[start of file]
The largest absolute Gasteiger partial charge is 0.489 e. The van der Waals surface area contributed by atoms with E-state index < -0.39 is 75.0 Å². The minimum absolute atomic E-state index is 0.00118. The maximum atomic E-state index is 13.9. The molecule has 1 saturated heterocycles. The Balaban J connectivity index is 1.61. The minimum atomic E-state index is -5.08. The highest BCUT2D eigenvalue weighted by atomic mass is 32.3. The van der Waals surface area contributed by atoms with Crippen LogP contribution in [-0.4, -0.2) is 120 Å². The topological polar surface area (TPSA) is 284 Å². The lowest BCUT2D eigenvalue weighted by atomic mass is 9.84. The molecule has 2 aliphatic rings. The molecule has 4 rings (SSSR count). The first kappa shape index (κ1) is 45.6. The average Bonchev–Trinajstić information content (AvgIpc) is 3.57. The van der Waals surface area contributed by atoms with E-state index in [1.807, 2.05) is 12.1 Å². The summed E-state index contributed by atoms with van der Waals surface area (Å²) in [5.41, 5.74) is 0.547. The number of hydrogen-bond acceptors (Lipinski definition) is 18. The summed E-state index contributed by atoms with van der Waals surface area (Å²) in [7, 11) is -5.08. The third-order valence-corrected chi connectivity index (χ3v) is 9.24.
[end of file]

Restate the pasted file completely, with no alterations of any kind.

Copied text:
The largest absolute Gasteiger partial charge is 0.489 e. The van der Waals surface area contributed by atoms with E-state index < -0.39 is 75.0 Å². The minimum absolute atomic E-state index is 0.00118. The maximum atomic E-state index is 13.9. The molecule has 1 saturated heterocycles. The Balaban J connectivity index is 1.61. The minimum atomic E-state index is -5.08. The highest BCUT2D eigenvalue weighted by atomic mass is 32.3. The van der Waals surface area contributed by atoms with Crippen LogP contribution in [-0.4, -0.2) is 120 Å². The topological polar surface area (TPSA) is 284 Å². The lowest BCUT2D eigenvalue weighted by atomic mass is 9.84. The molecule has 2 aliphatic rings. The molecule has 4 rings (SSSR count). The first kappa shape index (κ1) is 45.6. The average Bonchev–Trinajstić information content (AvgIpc) is 3.57. The van der Waals surface area contributed by atoms with E-state index in [1.807, 2.05) is 12.1 Å². The summed E-state index contributed by atoms with van der Waals surface area (Å²) in [5.41, 5.74) is 0.547. The number of hydrogen-bond acceptors (Lipinski definition) is 18. The summed E-state index contributed by atoms with van der Waals surface area (Å²) in [7, 11) is -5.08. The third-order valence-corrected chi connectivity index (χ3v) is 9.24.